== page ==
Raised in Egypt
Liberation happens sometimes. In America in the early days some people were liberated. Yes, others were enslaved, but I would like to focus on people becoming free.
For a couple of hundred years we lived pretty free. Slowly but persistently enslavement has crept back in. A few years before the banking collapse which led to the bailout in 2008 I was in a real estate finance class. I got the sudden realization that owing the banks money for a home was the new serfdom. Banks got to keep a huge share of everyone’s wages.
Besides what the banks kept, the IRS naturally kept another huge share of everyone’s wages. Financially we lost what is the defining characteristic of a free people, which is being able to keep the wages for which one works.
In recent years, the rate at which we are losing freedoms seems to be progressing geometrically. We can no longer travel without papers; we can no longer speak freely without fear of recrimination; we cannot take our child for a pediatric doctor visit without having him or her inspected for potential “abuse” and are guilty until proven innocent in other settings such as airport security lines; we can only practice our religion without having it taxed by submitting to the government’s idea of the appropriate role for a church so the church is allowed a state charter, otherwise known as a 501c3.
We have surrendered many freedoms, most in trade for the [false] promise of security, and some in trade for the promise that we will be cared for (these are mostly related to the national health care initiative). We haven’t been directly asked if we wanted to surrender these freedoms, but our compliance has been taken as agreement. We are glad to comply because we are polite, pc people, right?
But compliance is the hallmark of a slave, and comes along with a slave mentality. Sometimes I would like to shout out “Do you really want to be a childish slave? Don’t you see what they are doing to you and your children?”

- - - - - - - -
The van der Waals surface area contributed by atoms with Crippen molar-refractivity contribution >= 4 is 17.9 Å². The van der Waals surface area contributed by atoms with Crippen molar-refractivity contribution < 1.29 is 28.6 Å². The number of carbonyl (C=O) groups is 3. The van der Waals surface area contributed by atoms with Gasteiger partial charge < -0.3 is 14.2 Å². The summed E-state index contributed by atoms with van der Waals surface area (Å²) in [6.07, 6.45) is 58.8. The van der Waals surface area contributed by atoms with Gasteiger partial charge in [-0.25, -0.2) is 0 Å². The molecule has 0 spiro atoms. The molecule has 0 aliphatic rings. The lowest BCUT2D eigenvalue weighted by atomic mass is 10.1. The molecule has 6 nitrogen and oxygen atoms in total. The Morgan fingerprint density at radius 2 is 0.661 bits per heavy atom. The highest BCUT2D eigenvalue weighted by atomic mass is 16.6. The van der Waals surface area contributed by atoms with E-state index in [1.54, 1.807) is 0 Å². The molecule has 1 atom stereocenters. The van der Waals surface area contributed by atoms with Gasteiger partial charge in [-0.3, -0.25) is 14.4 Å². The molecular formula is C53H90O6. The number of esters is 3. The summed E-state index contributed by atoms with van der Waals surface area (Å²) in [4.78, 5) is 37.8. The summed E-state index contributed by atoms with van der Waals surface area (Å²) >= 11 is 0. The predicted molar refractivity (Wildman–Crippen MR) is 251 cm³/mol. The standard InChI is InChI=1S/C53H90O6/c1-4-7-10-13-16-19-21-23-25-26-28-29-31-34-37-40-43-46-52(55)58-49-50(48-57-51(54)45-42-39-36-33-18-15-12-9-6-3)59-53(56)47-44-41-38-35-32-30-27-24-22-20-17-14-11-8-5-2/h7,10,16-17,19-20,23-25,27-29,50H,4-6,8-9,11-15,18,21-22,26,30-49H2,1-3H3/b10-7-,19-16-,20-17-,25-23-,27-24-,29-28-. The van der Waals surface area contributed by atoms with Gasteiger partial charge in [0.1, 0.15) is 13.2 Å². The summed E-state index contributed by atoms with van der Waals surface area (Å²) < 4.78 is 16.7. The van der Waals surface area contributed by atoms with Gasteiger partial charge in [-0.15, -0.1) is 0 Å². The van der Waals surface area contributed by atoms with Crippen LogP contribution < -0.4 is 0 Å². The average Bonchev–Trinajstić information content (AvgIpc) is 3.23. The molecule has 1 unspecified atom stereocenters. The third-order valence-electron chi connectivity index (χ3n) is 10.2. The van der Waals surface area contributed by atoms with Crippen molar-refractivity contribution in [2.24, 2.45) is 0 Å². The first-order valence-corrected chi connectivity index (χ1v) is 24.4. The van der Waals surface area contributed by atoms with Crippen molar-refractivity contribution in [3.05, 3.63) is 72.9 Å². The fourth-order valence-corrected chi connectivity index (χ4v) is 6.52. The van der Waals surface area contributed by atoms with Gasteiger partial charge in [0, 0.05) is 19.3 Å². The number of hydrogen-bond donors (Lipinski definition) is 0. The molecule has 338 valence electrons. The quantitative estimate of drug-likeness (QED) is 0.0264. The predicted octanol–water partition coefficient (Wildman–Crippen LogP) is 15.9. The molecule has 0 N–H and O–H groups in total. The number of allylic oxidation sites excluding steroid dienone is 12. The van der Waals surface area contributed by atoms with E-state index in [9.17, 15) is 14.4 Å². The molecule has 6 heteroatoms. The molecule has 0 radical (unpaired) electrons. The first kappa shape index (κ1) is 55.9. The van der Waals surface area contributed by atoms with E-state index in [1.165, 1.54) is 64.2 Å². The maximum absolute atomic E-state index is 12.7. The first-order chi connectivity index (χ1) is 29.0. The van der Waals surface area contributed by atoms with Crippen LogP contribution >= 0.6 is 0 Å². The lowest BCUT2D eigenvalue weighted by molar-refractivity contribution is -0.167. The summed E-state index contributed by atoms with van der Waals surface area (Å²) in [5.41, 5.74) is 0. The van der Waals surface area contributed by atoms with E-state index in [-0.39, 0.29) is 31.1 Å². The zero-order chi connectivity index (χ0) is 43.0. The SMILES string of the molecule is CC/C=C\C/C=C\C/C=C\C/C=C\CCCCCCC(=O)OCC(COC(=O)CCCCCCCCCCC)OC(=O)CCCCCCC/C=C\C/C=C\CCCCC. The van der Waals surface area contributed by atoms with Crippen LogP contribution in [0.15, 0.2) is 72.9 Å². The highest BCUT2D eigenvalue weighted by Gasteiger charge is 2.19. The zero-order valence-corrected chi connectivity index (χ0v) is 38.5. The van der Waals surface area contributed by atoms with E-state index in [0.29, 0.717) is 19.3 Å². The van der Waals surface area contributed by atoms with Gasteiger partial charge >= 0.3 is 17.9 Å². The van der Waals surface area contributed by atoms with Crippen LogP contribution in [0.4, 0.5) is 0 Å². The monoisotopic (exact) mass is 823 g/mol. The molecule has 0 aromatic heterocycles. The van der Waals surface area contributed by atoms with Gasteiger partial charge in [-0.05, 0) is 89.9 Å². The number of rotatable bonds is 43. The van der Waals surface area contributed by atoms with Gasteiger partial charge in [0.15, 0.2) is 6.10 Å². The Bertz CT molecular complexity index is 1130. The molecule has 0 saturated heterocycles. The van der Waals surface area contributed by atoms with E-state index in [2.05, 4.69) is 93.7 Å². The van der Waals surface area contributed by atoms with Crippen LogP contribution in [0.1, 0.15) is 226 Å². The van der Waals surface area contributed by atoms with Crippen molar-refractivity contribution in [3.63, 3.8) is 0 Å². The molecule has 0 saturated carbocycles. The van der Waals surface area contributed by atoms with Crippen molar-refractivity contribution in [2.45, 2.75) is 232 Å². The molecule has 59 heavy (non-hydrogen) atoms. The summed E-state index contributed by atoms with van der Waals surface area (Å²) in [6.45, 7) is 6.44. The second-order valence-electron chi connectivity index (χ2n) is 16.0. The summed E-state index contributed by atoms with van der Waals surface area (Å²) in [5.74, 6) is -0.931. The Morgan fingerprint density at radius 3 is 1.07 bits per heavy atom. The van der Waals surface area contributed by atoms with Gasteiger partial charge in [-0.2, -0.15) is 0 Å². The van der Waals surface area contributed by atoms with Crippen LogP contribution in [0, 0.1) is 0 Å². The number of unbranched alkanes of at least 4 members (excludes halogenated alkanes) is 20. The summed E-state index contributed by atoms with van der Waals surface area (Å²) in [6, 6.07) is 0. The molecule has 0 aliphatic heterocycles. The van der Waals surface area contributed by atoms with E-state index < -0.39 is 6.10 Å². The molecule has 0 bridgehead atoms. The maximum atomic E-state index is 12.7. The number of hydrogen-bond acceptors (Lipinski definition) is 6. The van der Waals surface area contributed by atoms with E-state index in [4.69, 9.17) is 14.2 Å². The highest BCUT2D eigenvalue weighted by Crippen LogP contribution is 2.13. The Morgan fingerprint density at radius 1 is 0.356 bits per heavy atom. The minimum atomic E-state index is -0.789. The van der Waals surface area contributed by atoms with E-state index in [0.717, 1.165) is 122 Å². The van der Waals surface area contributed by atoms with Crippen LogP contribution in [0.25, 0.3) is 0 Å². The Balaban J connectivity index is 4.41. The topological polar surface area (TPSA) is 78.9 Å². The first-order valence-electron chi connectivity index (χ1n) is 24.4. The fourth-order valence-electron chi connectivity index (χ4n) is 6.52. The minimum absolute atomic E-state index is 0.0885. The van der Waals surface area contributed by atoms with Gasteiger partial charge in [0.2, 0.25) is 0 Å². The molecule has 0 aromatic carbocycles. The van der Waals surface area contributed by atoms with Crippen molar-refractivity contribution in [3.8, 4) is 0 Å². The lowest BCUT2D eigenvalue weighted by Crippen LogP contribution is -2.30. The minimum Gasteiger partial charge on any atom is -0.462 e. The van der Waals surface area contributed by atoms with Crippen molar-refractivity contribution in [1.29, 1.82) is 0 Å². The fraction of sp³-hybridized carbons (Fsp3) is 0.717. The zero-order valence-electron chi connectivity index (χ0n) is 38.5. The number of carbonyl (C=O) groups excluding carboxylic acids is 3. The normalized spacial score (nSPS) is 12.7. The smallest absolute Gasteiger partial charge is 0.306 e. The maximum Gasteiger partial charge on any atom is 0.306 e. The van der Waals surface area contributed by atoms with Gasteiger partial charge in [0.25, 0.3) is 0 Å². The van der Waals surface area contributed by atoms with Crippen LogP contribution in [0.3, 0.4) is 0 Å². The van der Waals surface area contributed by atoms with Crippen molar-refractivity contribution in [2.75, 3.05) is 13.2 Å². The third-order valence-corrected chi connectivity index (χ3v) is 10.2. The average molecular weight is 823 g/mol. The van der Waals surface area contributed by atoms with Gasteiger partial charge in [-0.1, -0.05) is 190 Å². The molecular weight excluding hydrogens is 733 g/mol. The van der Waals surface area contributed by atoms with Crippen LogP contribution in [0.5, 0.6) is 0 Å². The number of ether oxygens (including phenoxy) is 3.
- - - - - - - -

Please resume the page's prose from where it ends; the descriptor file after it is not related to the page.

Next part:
A slave mentality is tough to break. God has been trying to get us out of a slave mentality for a few thousand years. His biggest move was to send Jesus to the cross, thus making us legally free in the spirit realm. But taking the people of Israel out of Egypt was a pretty big one too.
They were suddenly free.
What would you do if you got up in the morning and realized that gravity no longer had a hold on you? Would you enjoy floating and learn to live a whole new life, or would you spend the rest of your life trying to craft a pair of boots that would weigh you down enough so you no longer floated?
Freedom can be like a loss of gravity. It’s awesome; it opens all sorts of new worlds and new possibilities. But something about the fallen nature of man drives us to seek the old and prefer the pull of gravity.
When Israel left Egypt the people were free in body, but perhaps not so free in soul. They were used to being taken care of. All they had to do was work at their slave jobs, and the rest was provided for them. They had no decisions to make when they got up in the morning. They knew where they were going, how long they would be there, and what they would be doing: all day, everyday, because these things were mandated. This is slavery. There is a measure of security, but at the price of losing self-determination: freedom.
In the wilderness the people of Israel felt the loss of that security. They behaved like children every time there was some lack. I’m not sure if God was more angry or more disappointed.
I suppose He could be angry with us for preferring to behave and be treated as children–or slaves–than as free people. Except that He doesn’t get angry with us anymore, because all His anger was taken out on Jesus.
Live free so that was not in vain